Mildew is a fungal disease, which affects roses. The first signs of powdery mildew appear on young leaves, which hold their color but begin to crinkle. Then small patches of mold appear that develop into spore-bearing fungal filaments on foliage, stems and all other parts of the rose, even the buds (looks like a thin, white powdery substance sitting on growth, which steadily becomes deformed with the spread of the disease). It spreads in white strands, which anchor themselves to the foliage. From there the fungus will draw on the moisture and nutrients within the leaves. As soon as you see the crinkling of young rose leaves, be on the watch; the sooner mildew is arrested the better. Mildew can spread throughout the garden rapidly.
The disease is worst during hot, dry weather with cool, moist nights. Spores are dormant until they get the moisture required to germinate. Once the leaf surface is moist and remains moist (from overhead sprinkling or condensation) for about 3 hours, the mildew spores will begin to germinate. This can occur in damp, shady gardens where air circulation is poor, also where plants are stressed due to overcrowding or dehydration (plants insufficiently watered at the root level are often attacked by mildew). Plants grown in areas with not enough sunlight will produce thinner leaves making them more prone to infection. Also plants deficient in nutrients (especially calcium) have weaker leaf tissue and that makes them more vulnerable to disease.
It is important to keep roses well watered at the root level during hot days and prevent water from getting onto the leaves, especially before nightfall. Providing good air circulation between roses is vital. This helps dry up the roses more quickly. Good pruning methods and generous spacing between rose bushes when planting (generally 3 feet between hybrid teas and 4 feet between larger rose bushes is recommended). Treat dormant plants with lime sulphur in spring and spray with fungicidal soap.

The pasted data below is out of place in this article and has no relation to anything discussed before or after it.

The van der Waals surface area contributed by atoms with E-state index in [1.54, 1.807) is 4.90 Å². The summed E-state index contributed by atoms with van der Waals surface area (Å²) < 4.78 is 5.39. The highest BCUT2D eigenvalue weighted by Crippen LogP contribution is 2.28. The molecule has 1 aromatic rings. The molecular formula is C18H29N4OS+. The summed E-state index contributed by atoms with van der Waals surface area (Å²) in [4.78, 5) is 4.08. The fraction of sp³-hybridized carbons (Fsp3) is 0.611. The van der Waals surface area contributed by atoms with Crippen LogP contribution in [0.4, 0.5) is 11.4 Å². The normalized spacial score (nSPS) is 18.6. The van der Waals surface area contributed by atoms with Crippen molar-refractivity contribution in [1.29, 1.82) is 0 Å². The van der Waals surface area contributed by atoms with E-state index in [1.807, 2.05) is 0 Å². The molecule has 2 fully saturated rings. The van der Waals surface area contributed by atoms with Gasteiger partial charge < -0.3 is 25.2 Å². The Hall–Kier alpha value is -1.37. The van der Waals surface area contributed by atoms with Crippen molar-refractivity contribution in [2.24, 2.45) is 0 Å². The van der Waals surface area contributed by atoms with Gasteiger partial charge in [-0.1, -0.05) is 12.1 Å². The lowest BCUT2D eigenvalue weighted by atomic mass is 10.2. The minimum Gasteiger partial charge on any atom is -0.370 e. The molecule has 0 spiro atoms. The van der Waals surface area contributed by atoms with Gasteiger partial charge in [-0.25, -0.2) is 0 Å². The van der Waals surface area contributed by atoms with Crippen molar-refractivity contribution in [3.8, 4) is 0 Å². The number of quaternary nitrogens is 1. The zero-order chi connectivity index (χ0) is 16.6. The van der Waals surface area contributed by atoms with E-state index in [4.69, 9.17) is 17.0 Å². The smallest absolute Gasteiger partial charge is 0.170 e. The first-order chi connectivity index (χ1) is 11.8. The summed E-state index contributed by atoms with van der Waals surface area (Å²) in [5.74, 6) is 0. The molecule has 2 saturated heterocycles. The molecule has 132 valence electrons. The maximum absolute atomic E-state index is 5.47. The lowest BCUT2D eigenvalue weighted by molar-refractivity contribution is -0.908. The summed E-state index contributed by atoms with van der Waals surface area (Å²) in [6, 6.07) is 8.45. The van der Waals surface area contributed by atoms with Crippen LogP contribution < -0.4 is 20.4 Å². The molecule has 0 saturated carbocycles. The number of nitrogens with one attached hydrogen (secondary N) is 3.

Once mildew is noticed (keep an eye out for it in the early stages), spray the rose bushes with fungicidal soap or wettable sulphur (both products are readily available at the local nursery). Try to remove any diseased parts and bag and seal, or burn them. Do not compost any diseased parts as the spores will return to haunt your garden when recycled. There are some effective home remedies you can try to help fight mildew and stop it from spreading. The following recipe is also good for fighting blackspot and rust:
Baking Soda Spray:
Some folks have had certain success with stinging nettle spray. It is meant to help plants resist mildew and other diseases such as blackspot and rust. To make: gather 1 pound of stinging nettle plants (use long rubber gloves and wear protective clothing to prevent from being stung!); crush stinging nettle leaves and put into an old burlap sack or pillow case. Submerge the bag in a one-gallon bucket containing unchlorinated water, cover and let sit in a warm place for a week. Strain mixture through cheesecloth or mesh. Dilute liquid stinging nettle concentrate with 5 parts water to 1 part concentrate. Spray this over rose bushes every two weeks.